DUBLIN — Despite often living in some of the world’s most resource-rich lands, people in many developing countries face continued poverty due to reliance on commodity exports, according to the UN.
In a report published on Wednesday, the United Nations Conference on Trade and Development (UNCTAD) said many of the world’s poorer nations depend too much on exporting natural resources and are seemingly “locked into this undesirable state.”
A “commodity-dependent” economy gets 60 per cent of merchandise export revenues from sales of goods such as coffee, gas, metals and oil, according to UNCTAD – trade which is “strongly associated with low levels of technology” and “low levels of labour productivity, low productivity growth.”
In 2019, two-thirds of developing countries were commodity-dependent, compared to 13 per cent of wealthy or developed economies.
UNCTAD gave “only a 7-per-cent chance” that commodity-dependent developing nations could emulate Costa Rica, Indonesia and Malaysia by breaking the so-called “resource curse” and growing productive manufacturing sectors.
Countries “more reliant on agriculture exports usually have a lower technological level, followed by countries dependent on mining and then those dependent on fuels,” UNCTAD said.
Using revenues to boost productivity and technology is a must, according to UNCTAD, if commodity-dependent economies are “to escape the trap that leaves most of their populations poor and vulnerable.”
The International Monetary Fund (IMF) earlier said developing economies could struggle to recover from the coronavirus pandemic’s impact, even if the global economy grows by an expected 5 to 6 per cent this year.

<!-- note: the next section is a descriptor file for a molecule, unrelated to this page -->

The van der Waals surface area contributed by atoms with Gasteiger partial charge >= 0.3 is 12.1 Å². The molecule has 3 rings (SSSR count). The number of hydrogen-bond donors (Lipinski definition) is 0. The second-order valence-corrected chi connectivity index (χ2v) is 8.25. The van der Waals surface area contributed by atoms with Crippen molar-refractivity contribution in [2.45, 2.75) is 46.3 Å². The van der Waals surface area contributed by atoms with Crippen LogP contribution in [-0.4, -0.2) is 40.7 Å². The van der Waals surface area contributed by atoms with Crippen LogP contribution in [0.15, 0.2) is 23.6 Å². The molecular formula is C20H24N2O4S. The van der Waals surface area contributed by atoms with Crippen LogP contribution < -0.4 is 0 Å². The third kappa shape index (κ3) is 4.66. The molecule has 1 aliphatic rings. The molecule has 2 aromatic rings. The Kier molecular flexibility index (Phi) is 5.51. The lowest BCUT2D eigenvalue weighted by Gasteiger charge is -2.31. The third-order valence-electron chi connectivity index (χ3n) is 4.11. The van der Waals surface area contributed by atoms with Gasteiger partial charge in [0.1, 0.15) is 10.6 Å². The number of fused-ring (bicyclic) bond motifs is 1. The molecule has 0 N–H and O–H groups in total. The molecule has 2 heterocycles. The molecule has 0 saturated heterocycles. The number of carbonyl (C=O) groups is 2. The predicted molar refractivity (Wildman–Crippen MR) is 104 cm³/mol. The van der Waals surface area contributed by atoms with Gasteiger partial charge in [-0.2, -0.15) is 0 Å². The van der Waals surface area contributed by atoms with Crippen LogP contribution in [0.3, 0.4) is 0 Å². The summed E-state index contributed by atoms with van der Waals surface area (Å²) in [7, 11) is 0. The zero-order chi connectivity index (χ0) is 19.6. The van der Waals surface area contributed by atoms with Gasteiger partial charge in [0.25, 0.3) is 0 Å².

Many developing countries have also been hit hard by the collapse of tourism in the wake of the pandemic. The UN’s World Tourism Organization said on Monday that almost 30 per cent of borders worldwide remained “completely closed” as of June, many of them in the Asia-Pacific region.
UN agencies said last month that the rising food prices are squeezing residents of poorer nations.
A surge in food prices around the time of the 2007-09 global financial crisis spurred demonstrations in many developing countries.
The Organisation for Economic Cooperation and Development (OECD) warned on Tuesday that protests are likely in many nations once the coronavirus pandemic fades and related restrictions are eased.
“The number of protests doubled across the world in the decade after the global financial crisis of 2008-09,” the Paris-based OECD said, warning that the “pandemic cleared the streets in 2020, but only temporarily.”
“Making ends meet was the main concern for many people,” the OECD said.Show